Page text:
The United States has a Military "Presence" in NASCAR, via increasing sponsorship commitments. DAYTONA BEACH, Fla. (May 22, 2002) - The Marines have landed. So have the Army, Navy, Air Force and Civil Air Patrol. The sudden influx of U.S.
The United States has a Military "Presence" in NASCAR, via increasing sponsorship commitments.
DAYTONA BEACH, Fla. (May 22, 2002) - The Marines have landed.
So have the Army, Navy, Air Force and Civil Air Patrol.
The sudden influx of U.S. armed services sponsoring NASCAR teams is relatively new and a welcomed trend. The armed services have been involved with NASCAR teams in the past, such as the 1998 Coca-Cola 600 when all five branches, including the Coast Guard, adorned the hoods of NASCAR Winston Cup Series cars. But now the phenomenon has reached all levels of NASCAR's three national series.
In fact, all four of the nation's most recognized armed services plus the Civil Air Patrol - an auxiliary of the U.S. Air Force - can be seen racing at tracks across the country.
In the NASCAR Busch Series, four different teams are enjoying the partnership. The U.S. Marine Corps dons the hood of Bobby Hamilton Jr.'s No. 25 Ford as a full-time sponsor in the series. The Civil Air Patrol is the primary sponsor of Ashton Lewis Jr.'s No. 46 Chevrolet and Stuart Kirby's No. 34 Chevrolet running a partial schedule with a sponsorship from the U.S. Air Force. Also running a limited schedule in partnership with the U.S. Army is Brian Vickers driving the No. 40 Dodge.
In the other national series', the Air Force also is an associate sponsor on Elliott Sadler's No. 21 Motorcraft Ford in the NASCAR Winston Cup Series. The U.S. Navy has joined Roush Racing's No. 50 Ford driven by Jon Wood in the NASCAR Craftsman Truck Series.
The cars sponsored by the armed services will be in full force over the Memorial Day weekend at Lowe's Motor Speedway in Concord, N.C., beginning with Saturday's Carquest Auto Parts 300 NASCAR Busch Series race (1p.m. ET; FOX) and Sunday's Coca-Cola Racing Family 600 NASCAR Winston Cup Series race (5:30 p.m. ET; FOX).
"What the U.S. Air Force has meant to the No. 21 team this year is unbelievable," said Sadler."It has given us more pride than anything just to be able to carry those wings on the hood of this race car."
Like a traditional sponsor, the armed services are looking for exposure. But that's where the similarities end as the U.S. looks to bolster its troops.
"Recruitment and exposure are our primary goals," said Mary Nell Crowe, director of marketing for the Civil Air Patrol."We looked at NASCAR very hard because of the number of people it reaches and because it's the fastest growing sport in America."
Despite being just four months into the partnership with Lewis Motorsports, the Civil Air Patrol (CAP) already is seeing an increase in membership.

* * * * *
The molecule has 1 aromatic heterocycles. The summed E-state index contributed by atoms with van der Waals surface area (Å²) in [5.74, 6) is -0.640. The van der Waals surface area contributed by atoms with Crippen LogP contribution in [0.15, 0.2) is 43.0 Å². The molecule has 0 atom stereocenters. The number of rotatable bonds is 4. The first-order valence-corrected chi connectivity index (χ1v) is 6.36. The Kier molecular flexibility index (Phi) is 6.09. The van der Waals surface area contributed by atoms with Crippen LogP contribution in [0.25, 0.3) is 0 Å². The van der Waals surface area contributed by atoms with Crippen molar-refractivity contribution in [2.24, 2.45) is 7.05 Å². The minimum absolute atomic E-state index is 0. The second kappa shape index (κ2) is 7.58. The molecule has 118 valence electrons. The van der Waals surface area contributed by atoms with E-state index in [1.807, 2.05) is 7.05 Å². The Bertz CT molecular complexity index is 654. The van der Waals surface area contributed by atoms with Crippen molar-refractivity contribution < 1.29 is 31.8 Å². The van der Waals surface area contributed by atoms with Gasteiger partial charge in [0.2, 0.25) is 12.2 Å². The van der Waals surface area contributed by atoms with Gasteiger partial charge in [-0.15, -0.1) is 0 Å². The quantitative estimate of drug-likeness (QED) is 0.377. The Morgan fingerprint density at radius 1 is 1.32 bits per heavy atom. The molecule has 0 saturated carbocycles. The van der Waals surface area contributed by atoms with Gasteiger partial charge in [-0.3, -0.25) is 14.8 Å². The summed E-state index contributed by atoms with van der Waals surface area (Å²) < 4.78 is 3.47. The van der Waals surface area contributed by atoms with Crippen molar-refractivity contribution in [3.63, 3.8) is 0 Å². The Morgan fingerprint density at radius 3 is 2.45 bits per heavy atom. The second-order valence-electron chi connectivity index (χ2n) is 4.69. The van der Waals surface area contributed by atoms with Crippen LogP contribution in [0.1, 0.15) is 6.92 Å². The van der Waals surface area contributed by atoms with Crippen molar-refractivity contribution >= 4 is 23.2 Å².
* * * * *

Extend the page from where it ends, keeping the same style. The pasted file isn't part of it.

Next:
"We had a 3.9% increase for the month of April which is significant," Crowe said."That was against a 2% decrease during that same time period last year."
Incidentally, the CAP - a non-profit, civilian-based group founded in 1941 and best known for their search-and-rescue mission - was responsible for finding the wreckage of a downed helicopter during Speedweeks in Daytona Beach, Fla., in February.
Randy Fuller, superintendent of the Air Force Motorsports, said that partnering with a NASCAR team is a great and necessary way to get their message out to the public.
"It can also be a sensitive subject, but to keep the Air Force running for the taxpayer, you need, in the case of this year, over 30,000 people coming in," Fuller said."People just don't walk in the door, we have to advertise and recruit and this is a great way to reach people. It's a minimum investment for us. It's less than five percent of our annual advertising budget."
The U.S. Marine Corp's partnership with NASCAR has been the longest running to date. In 1999 Rick Rathmann, a former Marine, was able to display his appreciation for the Marines by partnering with Hank Parker Sr. on the No. 53 Team Marines entry in the NASCAR Busch Series. Four years later, the Marines claimed their first win with Bobby Hamilton Jr. behind the wheel of the No. 25 Ford in the NASCAR Busch Series. Hamilton Jr. led a race-high 83 laps at the Busch 200 (New Hampshire International Speedway) and displayed the Marines' never-say-die attitude by coming from the back to the front on two separate occasions before taking the checkered flag.
"We use the on-track performance to build up the reputation of the Team Marines car and it's building a big following," said Major Rob Winchester, Public Affairs Officer for the Marine Corps Recruiting Command."The name Bobby Hamilton Jr. and the team is getting out there and when we go to schools with our show car, it opens the door even wider.
"Just based on the dollars alone and getting the best bang for the buck, we can't go out and buy advertising time, run our commercials and get a better return for our money than we do with our NASCAR program," said Winchester.
"We have three missions," added Winchester."We make Marines, we win battles and return quality citizens to the community. We're in NASCAR to make Marines."
The decision for many of the armed services to get involved with NASCAR is fitting also in terms of the connection with drivers, teams, tracks and fans.
"The NASCAR population we're reaching is very patriotic," said Fuller."A lot of them are interested in mechanics and we're always hiring mechanics. We have crew chiefs that strategize just like in NASCAR."
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The United States Military "presence" in NASCAR
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